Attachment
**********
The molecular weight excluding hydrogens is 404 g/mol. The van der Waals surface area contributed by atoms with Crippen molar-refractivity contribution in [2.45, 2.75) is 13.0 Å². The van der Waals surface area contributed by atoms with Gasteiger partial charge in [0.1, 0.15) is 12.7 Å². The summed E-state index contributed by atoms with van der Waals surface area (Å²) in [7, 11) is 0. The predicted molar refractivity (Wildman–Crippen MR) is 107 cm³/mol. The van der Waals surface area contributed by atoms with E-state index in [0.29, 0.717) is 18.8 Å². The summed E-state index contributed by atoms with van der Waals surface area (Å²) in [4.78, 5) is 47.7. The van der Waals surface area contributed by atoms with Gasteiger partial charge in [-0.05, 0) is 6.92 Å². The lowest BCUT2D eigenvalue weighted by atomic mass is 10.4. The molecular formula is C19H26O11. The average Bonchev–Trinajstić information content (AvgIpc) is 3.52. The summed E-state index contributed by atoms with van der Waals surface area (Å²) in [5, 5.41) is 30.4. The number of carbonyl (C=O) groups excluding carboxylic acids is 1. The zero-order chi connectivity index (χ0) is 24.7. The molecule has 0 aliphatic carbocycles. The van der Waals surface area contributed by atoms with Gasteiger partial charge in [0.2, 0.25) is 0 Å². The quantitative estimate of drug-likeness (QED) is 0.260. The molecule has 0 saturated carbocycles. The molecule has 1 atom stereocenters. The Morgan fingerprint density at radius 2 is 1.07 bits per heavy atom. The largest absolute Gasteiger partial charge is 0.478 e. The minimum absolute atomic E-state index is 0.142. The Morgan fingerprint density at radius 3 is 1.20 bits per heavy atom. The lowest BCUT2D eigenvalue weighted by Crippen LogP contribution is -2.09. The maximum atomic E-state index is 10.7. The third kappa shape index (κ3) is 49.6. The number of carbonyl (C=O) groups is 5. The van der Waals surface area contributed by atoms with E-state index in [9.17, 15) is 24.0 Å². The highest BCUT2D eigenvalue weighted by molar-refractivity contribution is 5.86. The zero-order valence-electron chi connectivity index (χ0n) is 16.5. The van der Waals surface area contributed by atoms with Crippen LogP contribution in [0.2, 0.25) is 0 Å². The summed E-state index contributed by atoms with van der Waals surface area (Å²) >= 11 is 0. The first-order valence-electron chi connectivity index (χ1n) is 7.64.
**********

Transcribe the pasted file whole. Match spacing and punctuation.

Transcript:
The molecular weight excluding hydrogens is 404 g/mol. The van der Waals surface area contributed by atoms with Crippen molar-refractivity contribution in [2.45, 2.75) is 13.0 Å². The van der Waals surface area contributed by atoms with Gasteiger partial charge in [0.1, 0.15) is 12.7 Å². The summed E-state index contributed by atoms with van der Waals surface area (Å²) in [7, 11) is 0. The predicted molar refractivity (Wildman–Crippen MR) is 107 cm³/mol. The van der Waals surface area contributed by atoms with E-state index in [0.29, 0.717) is 18.8 Å². The summed E-state index contributed by atoms with van der Waals surface area (Å²) in [4.78, 5) is 47.7. The van der Waals surface area contributed by atoms with Gasteiger partial charge in [-0.05, 0) is 6.92 Å². The lowest BCUT2D eigenvalue weighted by atomic mass is 10.4. The molecular formula is C19H26O11. The average Bonchev–Trinajstić information content (AvgIpc) is 3.52. The summed E-state index contributed by atoms with van der Waals surface area (Å²) in [5, 5.41) is 30.4. The number of carbonyl (C=O) groups excluding carboxylic acids is 1. The zero-order chi connectivity index (χ0) is 24.7. The molecule has 0 aliphatic carbocycles. The van der Waals surface area contributed by atoms with Gasteiger partial charge in [0.2, 0.25) is 0 Å². The quantitative estimate of drug-likeness (QED) is 0.260. The molecule has 0 saturated carbocycles. The molecule has 1 atom stereocenters. The Morgan fingerprint density at radius 2 is 1.07 bits per heavy atom. The largest absolute Gasteiger partial charge is 0.478 e. The minimum absolute atomic E-state index is 0.142. The Morgan fingerprint density at radius 3 is 1.20 bits per heavy atom. The lowest BCUT2D eigenvalue weighted by Crippen LogP contribution is -2.09. The maximum atomic E-state index is 10.7. The third kappa shape index (κ3) is 49.6. The number of carbonyl (C=O) groups is 5. The van der Waals surface area contributed by atoms with E-state index in [9.17, 15) is 24.0 Å². The highest BCUT2D eigenvalue weighted by molar-refractivity contribution is 5.86. The zero-order valence-electron chi connectivity index (χ0n) is 16.5. The van der Waals surface area contributed by atoms with Crippen LogP contribution in [0.2, 0.25) is 0 Å². The summed E-state index contributed by atoms with van der Waals surface area (Å²) >= 11 is 0. The first-order valence-electron chi connectivity index (χ1n) is 7.64.